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The significance in Montag and Mildred's discussion (Part II), is the fact that for all intents and purposes their relationship seems to be over. There's nothing left to say, and the evening ends with silence.
"Fool, Montag, fool, fool, oh God you silly fool..."
"Shut up!" He pulled the green bullet from his ear and jammed it into his pocket.
It sizzled faintly. ". . . fool . . . fool . . ."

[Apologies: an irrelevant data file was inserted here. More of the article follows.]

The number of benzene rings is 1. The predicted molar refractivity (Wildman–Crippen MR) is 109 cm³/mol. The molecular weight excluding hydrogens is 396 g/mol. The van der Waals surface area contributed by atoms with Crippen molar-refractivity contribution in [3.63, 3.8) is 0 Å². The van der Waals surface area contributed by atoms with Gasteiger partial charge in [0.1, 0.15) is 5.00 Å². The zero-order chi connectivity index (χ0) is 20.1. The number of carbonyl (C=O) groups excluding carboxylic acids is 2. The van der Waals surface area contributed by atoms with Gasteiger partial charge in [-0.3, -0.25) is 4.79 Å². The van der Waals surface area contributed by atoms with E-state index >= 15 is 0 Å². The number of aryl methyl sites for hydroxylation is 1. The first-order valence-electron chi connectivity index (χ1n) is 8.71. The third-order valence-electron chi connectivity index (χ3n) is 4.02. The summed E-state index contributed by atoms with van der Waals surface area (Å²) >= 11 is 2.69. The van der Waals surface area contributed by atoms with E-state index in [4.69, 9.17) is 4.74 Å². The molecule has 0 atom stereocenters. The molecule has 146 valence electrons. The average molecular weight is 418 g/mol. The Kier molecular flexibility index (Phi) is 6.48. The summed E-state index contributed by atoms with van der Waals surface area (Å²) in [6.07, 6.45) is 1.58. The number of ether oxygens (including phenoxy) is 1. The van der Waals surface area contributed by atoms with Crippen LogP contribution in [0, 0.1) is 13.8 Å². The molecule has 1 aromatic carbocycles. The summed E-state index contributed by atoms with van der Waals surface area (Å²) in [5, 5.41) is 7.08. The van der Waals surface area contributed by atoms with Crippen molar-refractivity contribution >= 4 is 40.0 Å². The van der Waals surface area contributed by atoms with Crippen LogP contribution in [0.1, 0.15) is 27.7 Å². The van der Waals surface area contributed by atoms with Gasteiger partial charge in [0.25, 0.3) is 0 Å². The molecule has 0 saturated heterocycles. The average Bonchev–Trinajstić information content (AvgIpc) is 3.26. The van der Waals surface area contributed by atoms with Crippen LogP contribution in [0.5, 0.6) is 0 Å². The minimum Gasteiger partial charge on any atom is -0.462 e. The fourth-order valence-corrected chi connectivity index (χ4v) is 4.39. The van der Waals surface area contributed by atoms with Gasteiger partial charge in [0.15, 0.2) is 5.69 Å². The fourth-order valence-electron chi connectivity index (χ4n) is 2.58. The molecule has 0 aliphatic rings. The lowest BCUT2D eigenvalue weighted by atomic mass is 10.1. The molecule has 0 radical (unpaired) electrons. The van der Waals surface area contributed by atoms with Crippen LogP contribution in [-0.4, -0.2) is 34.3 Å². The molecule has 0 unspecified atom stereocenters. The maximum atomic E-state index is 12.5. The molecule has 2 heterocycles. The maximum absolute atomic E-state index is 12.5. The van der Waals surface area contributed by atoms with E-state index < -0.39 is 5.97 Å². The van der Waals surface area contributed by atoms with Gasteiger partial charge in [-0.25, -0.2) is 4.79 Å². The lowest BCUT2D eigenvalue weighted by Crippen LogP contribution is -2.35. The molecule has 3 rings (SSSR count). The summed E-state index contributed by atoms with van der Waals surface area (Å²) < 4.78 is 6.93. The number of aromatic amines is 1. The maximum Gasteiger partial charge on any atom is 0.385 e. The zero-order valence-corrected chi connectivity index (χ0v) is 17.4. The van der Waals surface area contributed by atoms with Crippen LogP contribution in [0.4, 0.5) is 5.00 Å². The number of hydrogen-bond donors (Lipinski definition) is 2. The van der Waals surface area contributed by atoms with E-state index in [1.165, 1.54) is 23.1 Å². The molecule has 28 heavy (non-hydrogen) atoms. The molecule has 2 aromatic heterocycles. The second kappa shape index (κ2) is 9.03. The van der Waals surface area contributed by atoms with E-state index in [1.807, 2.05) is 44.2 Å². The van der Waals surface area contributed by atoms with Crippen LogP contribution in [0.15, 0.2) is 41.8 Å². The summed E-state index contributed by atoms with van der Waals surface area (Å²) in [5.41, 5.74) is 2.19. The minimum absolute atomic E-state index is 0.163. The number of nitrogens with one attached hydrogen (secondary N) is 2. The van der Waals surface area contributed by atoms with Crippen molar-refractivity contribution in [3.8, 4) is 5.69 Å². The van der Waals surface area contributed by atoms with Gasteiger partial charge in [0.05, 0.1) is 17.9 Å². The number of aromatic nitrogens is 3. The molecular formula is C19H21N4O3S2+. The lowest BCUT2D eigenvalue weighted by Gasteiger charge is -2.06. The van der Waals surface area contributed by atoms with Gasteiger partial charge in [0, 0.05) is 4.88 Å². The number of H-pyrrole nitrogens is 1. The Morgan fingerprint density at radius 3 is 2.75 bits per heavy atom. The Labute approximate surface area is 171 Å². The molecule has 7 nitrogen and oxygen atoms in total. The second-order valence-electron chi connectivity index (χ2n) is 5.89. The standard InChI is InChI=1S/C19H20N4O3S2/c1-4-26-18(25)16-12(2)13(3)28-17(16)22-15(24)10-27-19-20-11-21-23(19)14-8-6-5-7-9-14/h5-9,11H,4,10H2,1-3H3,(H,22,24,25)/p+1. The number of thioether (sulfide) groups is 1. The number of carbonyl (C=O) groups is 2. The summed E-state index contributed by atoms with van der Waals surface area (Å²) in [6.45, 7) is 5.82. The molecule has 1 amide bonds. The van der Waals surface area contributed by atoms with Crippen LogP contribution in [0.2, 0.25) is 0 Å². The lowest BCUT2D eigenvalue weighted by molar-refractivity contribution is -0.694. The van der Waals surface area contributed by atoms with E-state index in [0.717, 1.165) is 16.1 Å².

He searched the house and found the books where Mildred had stacked them behind the refrigerator. Some were missing and he knew that she had started on her own slow process of dispersing the dynamite in her house, stick by stick. But he was not angry now, only exhausted and bewildered with himself. He carried the books into the backyard and hid them in the bushes near the alley fence. For tonight only, he thought, in case she decides to do any more burning.
He went back through the house. "Mildred?" He called at the door of the darkened bedroom. There was no sound."